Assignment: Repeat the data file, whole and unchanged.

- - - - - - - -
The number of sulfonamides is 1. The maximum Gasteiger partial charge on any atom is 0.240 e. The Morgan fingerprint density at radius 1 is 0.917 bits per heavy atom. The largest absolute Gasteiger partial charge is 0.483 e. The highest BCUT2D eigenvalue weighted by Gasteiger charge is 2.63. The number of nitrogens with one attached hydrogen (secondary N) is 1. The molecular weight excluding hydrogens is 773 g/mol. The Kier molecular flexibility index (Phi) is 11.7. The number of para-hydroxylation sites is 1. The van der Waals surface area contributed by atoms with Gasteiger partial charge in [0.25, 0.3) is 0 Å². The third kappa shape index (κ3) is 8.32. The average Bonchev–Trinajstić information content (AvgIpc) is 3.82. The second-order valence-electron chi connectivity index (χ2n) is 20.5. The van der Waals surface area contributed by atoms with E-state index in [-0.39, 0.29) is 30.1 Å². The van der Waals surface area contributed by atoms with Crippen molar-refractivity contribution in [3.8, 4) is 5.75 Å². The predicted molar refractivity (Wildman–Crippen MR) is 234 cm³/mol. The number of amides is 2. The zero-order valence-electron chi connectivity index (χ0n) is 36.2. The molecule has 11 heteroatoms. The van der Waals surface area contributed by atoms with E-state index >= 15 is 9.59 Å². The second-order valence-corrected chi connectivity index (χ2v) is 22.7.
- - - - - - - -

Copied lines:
The number of sulfonamides is 1. The maximum Gasteiger partial charge on any atom is 0.240 e. The Morgan fingerprint density at radius 1 is 0.917 bits per heavy atom. The largest absolute Gasteiger partial charge is 0.483 e. The highest BCUT2D eigenvalue weighted by Gasteiger charge is 2.63. The number of nitrogens with one attached hydrogen (secondary N) is 1. The molecular weight excluding hydrogens is 773 g/mol. The Kier molecular flexibility index (Phi) is 11.7. The number of para-hydroxylation sites is 1. The van der Waals surface area contributed by atoms with Gasteiger partial charge in [0.25, 0.3) is 0 Å². The third kappa shape index (κ3) is 8.32. The average Bonchev–Trinajstić information content (AvgIpc) is 3.82. The second-order valence-electron chi connectivity index (χ2n) is 20.5. The van der Waals surface area contributed by atoms with E-state index in [-0.39, 0.29) is 30.1 Å². The van der Waals surface area contributed by atoms with Crippen molar-refractivity contribution in [3.8, 4) is 5.75 Å². The predicted molar refractivity (Wildman–Crippen MR) is 234 cm³/mol. The number of amides is 2. The zero-order valence-electron chi connectivity index (χ0n) is 36.2. The molecule has 11 heteroatoms. The van der Waals surface area contributed by atoms with E-state index >= 15 is 9.59 Å². The second-order valence-corrected chi connectivity index (χ2v) is 22.7.